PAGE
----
Oh, how times and science have changed. The same science that has given us penicillin and bypass surgery also gave us coal plants, textile mills, the internal combustion engine, eugenics, nuclear bombs, thalidomide and conversion therapy. What current practices that are claimed to have the assured backing of science and with it the full weight of a moral imperative will we be banning for the good of the world in a few decades?
For a brief moment of sane honesty, let’s admit that science is not free from the possibility of silly ideology and fallacious conclusions that lead to unhealthy practices. And, as we have seen, they come with the authority of academia, the voice of education and the weight of government edict.
Donations better than hospital lotteries
The Free Press has been featuring articles about the generosity, and lack thereof, of Canadians toward charitable fundraising.
Regarding the big hospital lotteries which seem to have become constant over the past several years, I wonder how much of the money raised through ticket sales actually goes toward the stated causes. The amount of money spent on advertising in various media outlets must be astronomical, and the number of actual winners for each draw is proportionately minimal.
Wouldn’t it make more sense for people to make cash donations to these good projects with the "rewards" consisting of tax receipts for the donors? At least that way the administrative costs would certainly be proportionally less than lottery ones.
Province has no plan for Dauphin
Re: Provincial government firm on decision to close jail (March 5)
Rural municipalities and communities should take notice of what is happening in Dauphin, represented by Progressive Conservative MLA Brad Michaleski, in regard to the closing of the Dauphin Correctional Centre. The Manitoba government has disrupted families in and around Dauphin, forced them to make life-changing decisions in short order, and done nothing to mitigate the effects of their decisions, in spite of cogent suggestions offered by the community.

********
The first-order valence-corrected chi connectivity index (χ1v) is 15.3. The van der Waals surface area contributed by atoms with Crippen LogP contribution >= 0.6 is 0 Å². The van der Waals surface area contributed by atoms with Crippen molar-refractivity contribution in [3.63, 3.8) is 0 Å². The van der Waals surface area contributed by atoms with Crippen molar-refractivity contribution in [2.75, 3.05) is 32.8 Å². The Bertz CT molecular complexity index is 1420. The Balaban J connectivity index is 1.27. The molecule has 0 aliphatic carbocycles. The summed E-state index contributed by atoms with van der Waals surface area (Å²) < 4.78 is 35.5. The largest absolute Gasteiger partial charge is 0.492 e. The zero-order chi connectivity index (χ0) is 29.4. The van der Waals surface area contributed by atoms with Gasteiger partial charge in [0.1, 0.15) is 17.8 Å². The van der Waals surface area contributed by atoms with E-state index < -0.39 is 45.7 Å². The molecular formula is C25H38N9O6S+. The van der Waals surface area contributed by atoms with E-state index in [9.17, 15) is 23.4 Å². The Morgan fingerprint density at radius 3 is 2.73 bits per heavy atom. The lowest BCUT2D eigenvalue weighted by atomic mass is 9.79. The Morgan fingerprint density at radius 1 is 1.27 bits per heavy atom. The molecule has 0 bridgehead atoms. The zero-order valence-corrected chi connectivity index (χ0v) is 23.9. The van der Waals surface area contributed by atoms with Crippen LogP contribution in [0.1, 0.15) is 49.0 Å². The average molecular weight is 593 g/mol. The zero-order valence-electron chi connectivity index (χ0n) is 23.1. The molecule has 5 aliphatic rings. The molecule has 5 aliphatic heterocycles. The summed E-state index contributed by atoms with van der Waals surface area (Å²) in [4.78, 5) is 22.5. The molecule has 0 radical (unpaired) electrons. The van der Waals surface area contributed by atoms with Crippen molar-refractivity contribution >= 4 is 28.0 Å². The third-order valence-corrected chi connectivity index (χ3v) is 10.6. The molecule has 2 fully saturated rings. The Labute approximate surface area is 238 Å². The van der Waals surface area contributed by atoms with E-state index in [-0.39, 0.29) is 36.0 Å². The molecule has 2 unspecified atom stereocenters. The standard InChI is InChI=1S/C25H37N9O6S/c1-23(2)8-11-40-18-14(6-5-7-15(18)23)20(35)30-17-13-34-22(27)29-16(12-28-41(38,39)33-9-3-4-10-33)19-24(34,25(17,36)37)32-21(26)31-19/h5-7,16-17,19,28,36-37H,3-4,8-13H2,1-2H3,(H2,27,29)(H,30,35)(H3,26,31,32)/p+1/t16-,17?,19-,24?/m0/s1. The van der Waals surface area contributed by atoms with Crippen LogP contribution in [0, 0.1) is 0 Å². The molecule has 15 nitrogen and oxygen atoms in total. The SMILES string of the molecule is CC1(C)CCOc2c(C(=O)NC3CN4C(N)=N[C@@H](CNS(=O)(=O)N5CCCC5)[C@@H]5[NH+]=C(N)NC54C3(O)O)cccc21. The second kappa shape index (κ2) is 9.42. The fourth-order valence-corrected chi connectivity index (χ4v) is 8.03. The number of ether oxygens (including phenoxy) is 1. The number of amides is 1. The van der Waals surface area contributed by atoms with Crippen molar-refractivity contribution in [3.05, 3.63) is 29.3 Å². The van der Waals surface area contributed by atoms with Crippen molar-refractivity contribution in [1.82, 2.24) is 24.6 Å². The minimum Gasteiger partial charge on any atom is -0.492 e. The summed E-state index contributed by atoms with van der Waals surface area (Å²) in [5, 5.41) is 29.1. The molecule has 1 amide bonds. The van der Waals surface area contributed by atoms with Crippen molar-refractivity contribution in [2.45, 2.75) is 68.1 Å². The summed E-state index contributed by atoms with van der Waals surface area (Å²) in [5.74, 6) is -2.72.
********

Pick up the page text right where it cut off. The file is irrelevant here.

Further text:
The Dauphin Coalition met with Justice Minister Cliff Cullen this past week and presented their arguments. It is reported by a coalition member that Cullen and staff asked one "minor question" regarding their presentation, and then Cullen proceeded with his original edict: the DCC is closing.
Repeatedly, this government has claimed that consultation with constituents is its priority. Someone needs to tell them what consultation means: someone talks, then someone listens, then discussion starts. The Dauphin Coalition’s meeting with the minister is more evidence that listening is not this government’s interest.
People in the Parkland region keep asking for the plan for Dauphin’s future after the loss of 80 well-paying jobs. Cullen last week stated that there is a transition committee underway involving "human resource professionals, various government departments, and Dauphin Economic Development."
Prediction: this government’s delegation of their proposals to a transition committee will amount to no help for the affected families, and no economic development. Not because these departments/individuals are not capable, but because this government has no plan, no vision, and no interest. Its solution to Dauphin’s problem is to download the problem and fragment the decision-making so far away from government that it will not be blamed for the failures.